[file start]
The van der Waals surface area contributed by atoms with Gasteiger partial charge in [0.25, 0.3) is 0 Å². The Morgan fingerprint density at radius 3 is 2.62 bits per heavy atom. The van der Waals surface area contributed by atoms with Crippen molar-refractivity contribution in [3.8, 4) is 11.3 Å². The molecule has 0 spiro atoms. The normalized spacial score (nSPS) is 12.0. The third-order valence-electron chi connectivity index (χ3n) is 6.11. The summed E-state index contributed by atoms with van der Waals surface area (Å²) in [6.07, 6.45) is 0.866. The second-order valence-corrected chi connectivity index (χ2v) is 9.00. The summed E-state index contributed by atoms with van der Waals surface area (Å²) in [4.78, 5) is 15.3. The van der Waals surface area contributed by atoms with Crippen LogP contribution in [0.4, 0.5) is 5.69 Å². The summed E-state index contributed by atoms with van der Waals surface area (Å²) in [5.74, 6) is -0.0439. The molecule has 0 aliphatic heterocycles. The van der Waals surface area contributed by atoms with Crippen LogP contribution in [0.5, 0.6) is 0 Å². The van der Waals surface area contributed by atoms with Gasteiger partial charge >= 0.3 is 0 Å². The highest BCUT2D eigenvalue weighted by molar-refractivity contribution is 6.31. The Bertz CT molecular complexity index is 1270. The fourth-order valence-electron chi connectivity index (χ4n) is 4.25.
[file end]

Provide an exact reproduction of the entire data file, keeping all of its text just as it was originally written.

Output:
The van der Waals surface area contributed by atoms with Gasteiger partial charge in [0.25, 0.3) is 0 Å². The Morgan fingerprint density at radius 3 is 2.62 bits per heavy atom. The van der Waals surface area contributed by atoms with Crippen molar-refractivity contribution in [3.8, 4) is 11.3 Å². The molecule has 0 spiro atoms. The normalized spacial score (nSPS) is 12.0. The third-order valence-electron chi connectivity index (χ3n) is 6.11. The summed E-state index contributed by atoms with van der Waals surface area (Å²) in [6.07, 6.45) is 0.866. The second-order valence-corrected chi connectivity index (χ2v) is 9.00. The summed E-state index contributed by atoms with van der Waals surface area (Å²) in [4.78, 5) is 15.3. The van der Waals surface area contributed by atoms with Crippen LogP contribution in [0.4, 0.5) is 5.69 Å². The summed E-state index contributed by atoms with van der Waals surface area (Å²) in [5.74, 6) is -0.0439. The molecule has 0 aliphatic heterocycles. The van der Waals surface area contributed by atoms with Crippen LogP contribution in [0.5, 0.6) is 0 Å². The van der Waals surface area contributed by atoms with Gasteiger partial charge >= 0.3 is 0 Å². The highest BCUT2D eigenvalue weighted by molar-refractivity contribution is 6.31. The Bertz CT molecular complexity index is 1270. The fourth-order valence-electron chi connectivity index (χ4n) is 4.25.